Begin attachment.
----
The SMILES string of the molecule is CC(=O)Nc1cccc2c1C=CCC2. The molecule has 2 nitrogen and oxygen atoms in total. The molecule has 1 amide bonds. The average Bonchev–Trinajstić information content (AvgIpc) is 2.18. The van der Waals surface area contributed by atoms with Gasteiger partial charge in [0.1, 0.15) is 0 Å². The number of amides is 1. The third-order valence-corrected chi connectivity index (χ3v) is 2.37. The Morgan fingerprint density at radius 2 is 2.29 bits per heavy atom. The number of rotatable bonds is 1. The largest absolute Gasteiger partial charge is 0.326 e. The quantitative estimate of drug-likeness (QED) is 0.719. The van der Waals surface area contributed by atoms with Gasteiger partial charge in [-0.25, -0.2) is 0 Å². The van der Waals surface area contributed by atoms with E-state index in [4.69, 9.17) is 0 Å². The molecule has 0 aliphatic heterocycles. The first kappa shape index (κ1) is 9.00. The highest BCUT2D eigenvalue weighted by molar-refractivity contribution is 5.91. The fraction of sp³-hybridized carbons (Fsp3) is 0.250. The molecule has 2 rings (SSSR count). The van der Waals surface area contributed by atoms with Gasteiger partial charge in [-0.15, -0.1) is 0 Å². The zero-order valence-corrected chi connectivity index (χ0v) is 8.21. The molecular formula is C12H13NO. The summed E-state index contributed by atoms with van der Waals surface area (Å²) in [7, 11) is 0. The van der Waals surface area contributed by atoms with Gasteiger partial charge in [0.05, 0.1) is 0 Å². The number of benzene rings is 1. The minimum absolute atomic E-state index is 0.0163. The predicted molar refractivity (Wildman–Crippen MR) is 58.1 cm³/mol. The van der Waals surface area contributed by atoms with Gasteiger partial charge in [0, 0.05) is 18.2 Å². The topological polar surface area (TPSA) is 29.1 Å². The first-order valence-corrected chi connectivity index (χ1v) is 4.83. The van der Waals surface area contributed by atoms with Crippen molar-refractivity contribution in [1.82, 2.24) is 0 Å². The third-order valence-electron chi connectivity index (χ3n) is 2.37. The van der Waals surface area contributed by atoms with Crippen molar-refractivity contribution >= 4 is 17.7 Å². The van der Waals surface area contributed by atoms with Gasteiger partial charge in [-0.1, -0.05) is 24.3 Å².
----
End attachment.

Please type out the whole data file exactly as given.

The SMILES string of the molecule is CC(=O)Nc1cccc2c1C=CCC2. The molecule has 2 nitrogen and oxygen atoms in total. The molecule has 1 amide bonds. The average Bonchev–Trinajstić information content (AvgIpc) is 2.18. The van der Waals surface area contributed by atoms with Gasteiger partial charge in [0.1, 0.15) is 0 Å². The number of amides is 1. The third-order valence-corrected chi connectivity index (χ3v) is 2.37. The Morgan fingerprint density at radius 2 is 2.29 bits per heavy atom. The number of rotatable bonds is 1. The largest absolute Gasteiger partial charge is 0.326 e. The quantitative estimate of drug-likeness (QED) is 0.719. The van der Waals surface area contributed by atoms with Gasteiger partial charge in [-0.25, -0.2) is 0 Å². The van der Waals surface area contributed by atoms with E-state index in [4.69, 9.17) is 0 Å². The molecule has 0 aliphatic heterocycles. The first kappa shape index (κ1) is 9.00. The highest BCUT2D eigenvalue weighted by molar-refractivity contribution is 5.91. The fraction of sp³-hybridized carbons (Fsp3) is 0.250. The molecule has 2 rings (SSSR count). The van der Waals surface area contributed by atoms with Gasteiger partial charge in [-0.15, -0.1) is 0 Å². The zero-order valence-corrected chi connectivity index (χ0v) is 8.21. The molecular formula is C12H13NO. The summed E-state index contributed by atoms with van der Waals surface area (Å²) in [7, 11) is 0. The van der Waals surface area contributed by atoms with Gasteiger partial charge in [0.05, 0.1) is 0 Å². The number of benzene rings is 1. The minimum absolute atomic E-state index is 0.0163. The predicted molar refractivity (Wildman–Crippen MR) is 58.1 cm³/mol. The van der Waals surface area contributed by atoms with Gasteiger partial charge in [0, 0.05) is 18.2 Å². The topological polar surface area (TPSA) is 29.1 Å². The first-order valence-corrected chi connectivity index (χ1v) is 4.83. The van der Waals surface area contributed by atoms with Crippen molar-refractivity contribution in [1.82, 2.24) is 0 Å². The third-order valence-electron chi connectivity index (χ3n) is 2.37. The van der Waals surface area contributed by atoms with Crippen molar-refractivity contribution >= 4 is 17.7 Å². The van der Waals surface area contributed by atoms with Gasteiger partial charge in [-0.1, -0.05) is 24.3 Å².